Taiwan News- Chef Peng Chang-kuei, the founder of the famous Hunan-style restaurant chain Peng’s Garden Hunan Restaurant and inventor of the world famous Chinese dish General Tso’s Chicken, died on Nov. 30 at the age of 98 from Pneumonia. A native of Changsha, Hunan Province, Peng began training at the age of 13 under the tutelage of the famous Hunan chef Cao Jing-chen, who was the family chef of Tan Yan-kai, the prime minister of the Nationalist government from 1926 to 1928. After WWII, he was put in charge of running Nationalist government banquets, and in 1949 he fled to Taiwan after the Nationalist forces were defeated by the Communists in the Chinese Civil War.
According to an interview with the China Times, Peng says that his most famous dish was created in 1952 during a four-day visit by U.S. Seventh Fleet commander Admiral Arthur W. Radford. After three days, he had served the guests most of his repertoire of dishes, so to try and mix things up a bit, he decided to chop some chicken into big chunks, fry it to a golden hue and then added a different combination of sauce and seasoning to create a new dish. The admiral was so impressed with the dish that he asked Peng what it was called, he thought quickly on his feet and said “General Tso’s Chicken”. Peng chose the name to honor General Tso, a famous military leader from Hunan who helped put down the Taiping Rebellion as well as other rebellions in the 1800s during the Qing Dynasty. He was well respected not only for his successes on the battlefield, but also for his contributions to Chinese agricultural science and education.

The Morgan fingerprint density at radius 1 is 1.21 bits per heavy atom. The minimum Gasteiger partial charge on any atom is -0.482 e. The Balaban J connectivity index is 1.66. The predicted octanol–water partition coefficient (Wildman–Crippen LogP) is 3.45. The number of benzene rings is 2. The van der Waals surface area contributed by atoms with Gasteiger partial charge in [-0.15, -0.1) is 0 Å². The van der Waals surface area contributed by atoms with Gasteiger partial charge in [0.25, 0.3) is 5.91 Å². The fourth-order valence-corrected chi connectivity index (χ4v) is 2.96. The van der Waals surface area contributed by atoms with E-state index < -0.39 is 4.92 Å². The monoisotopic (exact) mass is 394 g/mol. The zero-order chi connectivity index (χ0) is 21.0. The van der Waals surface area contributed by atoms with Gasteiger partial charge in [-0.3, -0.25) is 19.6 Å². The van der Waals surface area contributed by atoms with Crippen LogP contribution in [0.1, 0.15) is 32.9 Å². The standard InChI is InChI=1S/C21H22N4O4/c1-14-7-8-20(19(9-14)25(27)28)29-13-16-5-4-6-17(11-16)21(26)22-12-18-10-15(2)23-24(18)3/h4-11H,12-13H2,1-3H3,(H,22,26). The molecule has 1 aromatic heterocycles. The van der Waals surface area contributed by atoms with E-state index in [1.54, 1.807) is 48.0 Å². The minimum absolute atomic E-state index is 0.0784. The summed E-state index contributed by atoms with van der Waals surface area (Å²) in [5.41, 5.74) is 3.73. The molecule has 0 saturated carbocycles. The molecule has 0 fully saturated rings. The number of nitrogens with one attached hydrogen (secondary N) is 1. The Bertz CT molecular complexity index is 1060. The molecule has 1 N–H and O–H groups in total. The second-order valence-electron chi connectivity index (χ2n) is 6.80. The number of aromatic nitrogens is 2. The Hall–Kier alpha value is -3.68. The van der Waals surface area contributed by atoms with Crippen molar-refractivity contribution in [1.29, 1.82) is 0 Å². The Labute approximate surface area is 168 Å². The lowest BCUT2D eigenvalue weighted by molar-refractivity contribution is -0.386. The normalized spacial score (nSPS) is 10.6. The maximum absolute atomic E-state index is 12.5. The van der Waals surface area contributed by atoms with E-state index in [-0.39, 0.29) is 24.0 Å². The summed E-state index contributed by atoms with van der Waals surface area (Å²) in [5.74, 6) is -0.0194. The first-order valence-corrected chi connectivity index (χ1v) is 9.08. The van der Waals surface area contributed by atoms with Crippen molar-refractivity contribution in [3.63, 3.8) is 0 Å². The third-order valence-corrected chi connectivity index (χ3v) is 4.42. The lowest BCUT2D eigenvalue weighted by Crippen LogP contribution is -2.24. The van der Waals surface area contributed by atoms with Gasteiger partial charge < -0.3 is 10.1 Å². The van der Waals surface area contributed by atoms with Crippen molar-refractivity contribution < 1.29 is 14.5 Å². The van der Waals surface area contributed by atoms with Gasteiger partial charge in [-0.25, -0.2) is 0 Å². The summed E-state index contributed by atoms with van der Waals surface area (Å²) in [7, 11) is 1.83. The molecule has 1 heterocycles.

The flags at the Casa de Clem fly are flying at half mast and everyone is dressed in black after hearing that we lost another great one to the shit storm that is 2016. The same week as Jim Delligatti, the inventor of the Big Mac no less! Like Delligatti, Chef Peng was a man that made a recipe that changed lives and waist sizes across this wonderful country of ours. Slop that spicy yet sweet sauce on chicken (or, ahem, any meat that may be laying around) and you have yourself a goddamn culinary masterpiece. If the History Channel did a Biography on General Tso, about 30 seconds would be devoted to the actual general and his accomplishments. The other 29:30 would be about Chef Peng falling ass backwards into creating the best food on the Chinese menu (in my humble opinion) by throwing together a bunch of ingredients like he was making a Flaming
Moe Homer, threw it on chicken, pulled a name out of thin air, and somehow made the world a better place. So RIP in peace, Chef Peng. I will honor your memory the only way I know how. By eating General Tsos chicken for lunch and sharing a picture of it on social media with the hashtag #TsosForPeng. That’s how my culture rolls.